Oh, my. Made it through the messy rush of getting the March-April issue to the printer two weeks ago Friday, then got a call from Reeve Saturday—saying he’d just finished the last of his opera performances and had a high fever and what should he do?
Thus began a week of anxious phone calls and Skype sessions. Stomach flu. Fever. Diarrhea. Anxiety. Difficulty breathing. Sleeplessness. (On both sides of the ocean.) And the awareness (also on both sides of the ocean) that over-the-phone mothering is a poor substitute for the real thing.
Alone in his spinning bed in his room on the fourth floor in downtown Glasgow. Trying to figure out whom he could ask for help, which friends and flat-mates could run to the store and get him analgesic, antacid, chicken broth, ginger ale.
Insert here a modern-day tale of across-the-miles and right-next-door technology: At one point several days into it, Reeve thought maybe he should try to eat something but didn’t feel he could ask another favor of the same classmates he had asked before. Earlier that day, he posted his status on Facebook as “really ill.” While I was talking with Reeve via Skype, I noticed that the Albanian student in the room next to his, Miranda, had commented on his status, saying he should let her know if he needed anything. When I suggested he ask Miranda for help, he said he couldn’t, he didn’t have her phone number and wasn’t sure it was in good form to bang on the wall. I reminded him he could contact her via Facebook. He did, and she brought him soup right away.
Finally, he started feeling better, but then, as he emerged from the week of sickness, wobbly but lucid, talk turned to that midterm music history essay that was due TODAY, unless he produced the doctor’s excuse required for an extension. Only problem there: he hadn’t known doctor’s excuses were necessary, hadn’t gone to the doctor during the week he was sick. (“I’m an American—we don’t go to the doctor for the flu!”) But, since he didn’t have an essay and really needed the extension, he made a trip to the doctor’s office and begged, pleading ignorance of the system. The kindly doc said something to the effect of “This is not the way we usually do things, but just this once. . .” and produced the excuse.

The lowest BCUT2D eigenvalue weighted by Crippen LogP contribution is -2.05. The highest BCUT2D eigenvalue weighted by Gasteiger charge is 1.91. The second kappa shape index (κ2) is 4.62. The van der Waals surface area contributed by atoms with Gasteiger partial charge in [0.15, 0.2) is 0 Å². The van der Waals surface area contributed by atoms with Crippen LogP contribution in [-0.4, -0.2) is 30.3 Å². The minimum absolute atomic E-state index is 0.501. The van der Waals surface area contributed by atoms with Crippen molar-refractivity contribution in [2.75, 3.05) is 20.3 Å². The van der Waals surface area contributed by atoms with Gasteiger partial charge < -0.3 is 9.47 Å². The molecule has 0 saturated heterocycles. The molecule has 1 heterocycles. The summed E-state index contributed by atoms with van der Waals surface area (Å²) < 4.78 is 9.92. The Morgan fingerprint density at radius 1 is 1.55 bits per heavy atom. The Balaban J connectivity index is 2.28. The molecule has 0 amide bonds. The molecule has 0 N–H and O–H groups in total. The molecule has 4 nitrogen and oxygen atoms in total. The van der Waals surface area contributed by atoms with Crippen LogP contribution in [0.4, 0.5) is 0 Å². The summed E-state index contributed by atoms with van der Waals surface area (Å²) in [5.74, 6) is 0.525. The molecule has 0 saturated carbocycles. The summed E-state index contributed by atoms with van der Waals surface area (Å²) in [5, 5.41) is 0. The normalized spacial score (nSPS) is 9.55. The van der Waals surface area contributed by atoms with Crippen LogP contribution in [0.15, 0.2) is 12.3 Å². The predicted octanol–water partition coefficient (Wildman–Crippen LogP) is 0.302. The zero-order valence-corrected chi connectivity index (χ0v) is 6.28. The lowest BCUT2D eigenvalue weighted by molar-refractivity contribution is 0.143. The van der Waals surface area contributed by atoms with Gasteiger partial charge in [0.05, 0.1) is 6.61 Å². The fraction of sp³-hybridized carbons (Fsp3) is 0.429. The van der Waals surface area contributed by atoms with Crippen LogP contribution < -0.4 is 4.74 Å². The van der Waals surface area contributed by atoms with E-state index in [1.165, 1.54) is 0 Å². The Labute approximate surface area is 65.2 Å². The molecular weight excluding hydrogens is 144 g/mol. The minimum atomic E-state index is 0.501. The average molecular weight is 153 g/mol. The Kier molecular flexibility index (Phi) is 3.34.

So then there were the many and long conversations about the paper, the first major one required of him this year. “I can’t do this! I’ll never get this done. I’m an idiot!” Seeing his life in ruins before him, etc. But bit by bit, he got there, finally found aspects of the topic to get excited about and got it done. And managed to get in a full night’s sleep before turning it in.
So now, finally, all is calm. The magazine made it to the press on time. Reeve weathered the flu and got back on his feet by himself, with a little help from his new friends. Got excused from classes retroactively, got his paper written and turned in on time. . .
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